[Slide 7] And here is the answer. Calculate the total number N(t). And in this case, we will just substitute the value of CD(t). See this W has been replaced by 2 DT and the diffusion coefficient D has replaced epsilon. Put it in, plot it out, log of N(t) and log of time, and you will get a curve like this, which the circles are numerical simulation. Just to check it out that we didn't do any mistake and the blue line is the analytical solution. Now you immediately see there's something funny about this curve that, unlike the integer sensors, you know, the nanowire, 1 dimensional nanowire, 2 dimensional planar sensors. In this case, this log N to log t is not a constant line. But rather there's a knee in between. What's going on here? This is something we didn't expect before. Now you can immediately see where this knee is coming from if you pay a little bit of attention to the diffusion front as a function of time. These three white dots, or white squares, are essentially the cross- section of the nanowire. It's a poor man's version. I replaced the circle with a square, but that's it. And you can see the very early stage of the time the diffusion fronts are hugging each one of the sensors, each one of the nanowires. And, therefore, as they are depleting, they do not really know that there are other others present. They are just behaving like isolated nanowires. And, therefore, in the early stage, the diffusion is 1 dimensional, that is, almost like a nanowire. And that's why, in the beginning, the slope we see for log t as a function of log time is approximately 1 because, it is 1 dimensional diffusion is going on. A little bit later, however, what happens that these diffusion fronts begin to merge. And once they do, as you go farther and farther out into the solution, then these array of sensors look as if they are a given plane. And, in that case, this looks like a 2 dimensional diffusion front. And, correspondingly, the number of particle captured responds to that, or reflects that fact. Now the slope is half. And so, therefore, this knee, the surprising knee we talked about, is essentially nothing but 1D to 2D translation. Now does this look surprising to you, what I just mentioned? It shouldn't be. When you are in a plane far up in the sky, all the buildings essentially may look almost like a continuous thing, especially in a crowded city. Once you come down and are about to land, all the buildings in the airport they essentially look apart. This is essentially the reverse problem as if a plane is taking off from here and gradually going up, each individual buildings were distinct when the plane was at a low altitude. As you are going further out, then everything looks more continuous. There is nothing more complicated than that in this particular physics. Now remember one thing, this picture is really like a composite picture especially at low density. There will be nothing like the state of diffusion fronts. What will happen is that individual particles will essentially diffuse down and be captured by one or the other at low densities. So this picture, you should view it as if there are thousands of snapshots you have taken, thousands of sensors working in parallel. And you have taken that statistical or ensemble average and this essentially represents the ensemble average of lots of sensors. At low density, this is not a single sensor we are talking about, but lots of sensors. The picture is essentially a composite.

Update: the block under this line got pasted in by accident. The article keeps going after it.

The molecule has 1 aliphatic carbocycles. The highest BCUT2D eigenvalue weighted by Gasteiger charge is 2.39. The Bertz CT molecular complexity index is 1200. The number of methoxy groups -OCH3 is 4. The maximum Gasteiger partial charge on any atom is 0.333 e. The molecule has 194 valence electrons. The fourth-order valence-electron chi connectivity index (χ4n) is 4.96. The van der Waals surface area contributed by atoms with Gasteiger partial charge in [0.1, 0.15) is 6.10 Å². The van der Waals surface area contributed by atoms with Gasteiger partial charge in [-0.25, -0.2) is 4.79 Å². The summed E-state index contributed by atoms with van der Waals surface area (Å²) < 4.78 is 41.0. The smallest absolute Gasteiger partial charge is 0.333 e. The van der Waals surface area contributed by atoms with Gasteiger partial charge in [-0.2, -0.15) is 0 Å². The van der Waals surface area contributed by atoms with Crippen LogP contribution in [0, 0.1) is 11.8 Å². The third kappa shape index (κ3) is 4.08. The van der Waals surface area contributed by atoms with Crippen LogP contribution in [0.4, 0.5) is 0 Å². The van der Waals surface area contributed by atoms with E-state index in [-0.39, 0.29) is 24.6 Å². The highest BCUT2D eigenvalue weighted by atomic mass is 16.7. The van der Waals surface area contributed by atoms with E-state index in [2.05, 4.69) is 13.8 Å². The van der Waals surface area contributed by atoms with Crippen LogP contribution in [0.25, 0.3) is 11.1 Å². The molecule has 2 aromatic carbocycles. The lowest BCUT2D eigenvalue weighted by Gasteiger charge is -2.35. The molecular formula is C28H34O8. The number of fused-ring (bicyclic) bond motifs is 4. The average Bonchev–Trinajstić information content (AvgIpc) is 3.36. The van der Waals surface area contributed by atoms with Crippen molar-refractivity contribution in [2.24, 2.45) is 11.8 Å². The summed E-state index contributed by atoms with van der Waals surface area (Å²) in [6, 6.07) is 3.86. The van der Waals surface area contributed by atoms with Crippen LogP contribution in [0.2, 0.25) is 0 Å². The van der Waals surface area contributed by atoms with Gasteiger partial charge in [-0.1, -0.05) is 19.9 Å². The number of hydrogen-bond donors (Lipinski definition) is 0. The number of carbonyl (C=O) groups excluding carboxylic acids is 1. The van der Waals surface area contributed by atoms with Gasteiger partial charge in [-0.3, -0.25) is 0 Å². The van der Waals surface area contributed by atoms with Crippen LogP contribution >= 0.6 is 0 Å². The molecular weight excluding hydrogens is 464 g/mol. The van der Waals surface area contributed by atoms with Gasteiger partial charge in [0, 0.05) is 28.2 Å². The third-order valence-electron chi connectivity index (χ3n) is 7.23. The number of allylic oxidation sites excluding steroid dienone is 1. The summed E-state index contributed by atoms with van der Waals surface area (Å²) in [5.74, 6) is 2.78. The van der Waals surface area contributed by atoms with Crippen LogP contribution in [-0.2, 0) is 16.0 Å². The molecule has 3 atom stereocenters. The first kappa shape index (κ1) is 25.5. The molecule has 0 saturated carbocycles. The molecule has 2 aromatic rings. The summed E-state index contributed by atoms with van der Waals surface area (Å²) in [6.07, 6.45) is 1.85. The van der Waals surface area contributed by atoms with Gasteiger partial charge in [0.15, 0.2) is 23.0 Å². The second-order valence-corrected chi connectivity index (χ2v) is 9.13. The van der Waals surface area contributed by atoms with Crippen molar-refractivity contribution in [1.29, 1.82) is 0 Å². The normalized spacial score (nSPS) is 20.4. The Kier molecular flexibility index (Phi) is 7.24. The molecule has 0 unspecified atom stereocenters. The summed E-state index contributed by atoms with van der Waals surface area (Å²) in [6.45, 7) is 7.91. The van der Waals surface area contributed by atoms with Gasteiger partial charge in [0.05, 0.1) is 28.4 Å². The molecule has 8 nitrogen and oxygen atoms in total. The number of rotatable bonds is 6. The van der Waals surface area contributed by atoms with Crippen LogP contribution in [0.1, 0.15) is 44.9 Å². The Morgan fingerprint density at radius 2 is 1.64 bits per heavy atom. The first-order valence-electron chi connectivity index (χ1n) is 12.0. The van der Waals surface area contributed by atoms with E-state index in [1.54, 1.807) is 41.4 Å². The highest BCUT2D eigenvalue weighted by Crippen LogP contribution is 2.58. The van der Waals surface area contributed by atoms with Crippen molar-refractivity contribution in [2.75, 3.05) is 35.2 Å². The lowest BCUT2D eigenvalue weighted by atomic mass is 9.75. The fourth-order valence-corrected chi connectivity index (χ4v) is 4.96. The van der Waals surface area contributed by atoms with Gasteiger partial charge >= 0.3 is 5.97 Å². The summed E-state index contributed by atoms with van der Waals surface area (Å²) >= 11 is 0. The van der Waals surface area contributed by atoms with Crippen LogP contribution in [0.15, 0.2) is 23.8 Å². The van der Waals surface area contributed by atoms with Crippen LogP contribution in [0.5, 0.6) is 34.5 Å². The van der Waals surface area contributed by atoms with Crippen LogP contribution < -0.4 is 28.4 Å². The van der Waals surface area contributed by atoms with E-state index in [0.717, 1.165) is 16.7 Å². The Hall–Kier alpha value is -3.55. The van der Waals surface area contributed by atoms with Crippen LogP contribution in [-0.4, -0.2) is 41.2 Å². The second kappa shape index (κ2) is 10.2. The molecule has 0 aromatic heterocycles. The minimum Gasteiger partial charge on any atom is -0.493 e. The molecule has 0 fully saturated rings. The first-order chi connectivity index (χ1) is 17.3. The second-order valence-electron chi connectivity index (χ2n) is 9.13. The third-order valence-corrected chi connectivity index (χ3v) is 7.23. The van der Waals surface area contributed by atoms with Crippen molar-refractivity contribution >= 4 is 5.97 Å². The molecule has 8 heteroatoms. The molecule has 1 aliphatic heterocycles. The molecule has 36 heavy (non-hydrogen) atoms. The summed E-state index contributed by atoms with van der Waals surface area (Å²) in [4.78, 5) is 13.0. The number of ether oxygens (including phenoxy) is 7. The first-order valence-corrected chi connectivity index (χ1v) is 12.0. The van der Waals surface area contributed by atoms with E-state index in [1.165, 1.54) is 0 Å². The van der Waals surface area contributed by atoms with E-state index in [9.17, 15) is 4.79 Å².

[Slide 8] Now this knee is very important. And I will come to that in a little bit later. But, for the time being, let's calculate how will this sensor respond? Very simple. You can ask the question that if there is NS particle captured, the sensor is ready to respond, lets say for this given technology. And I already know what CD(t) is. And when I put this 2 information together, I can calculate that in order to reach a certain analyte concentration NS, how long should I wait? You should notice the periodicity P of the sensors and the diffusion coefficient all around. The size of the molecule, the environment in which they are swimming, these are all hidden in D. And, of course, this one looks like a 2 dimensional sensors if the P is very close, because if they are very close, it's almost like a plane. And if it is very far apart, then it's like a 1 dimensional sensor. And that's what this knee transitions, the knee reflects that. For high P, this transition will occur at lower point. For low P, when they are very sparse, this will occur at a longer, at a slightly longer time.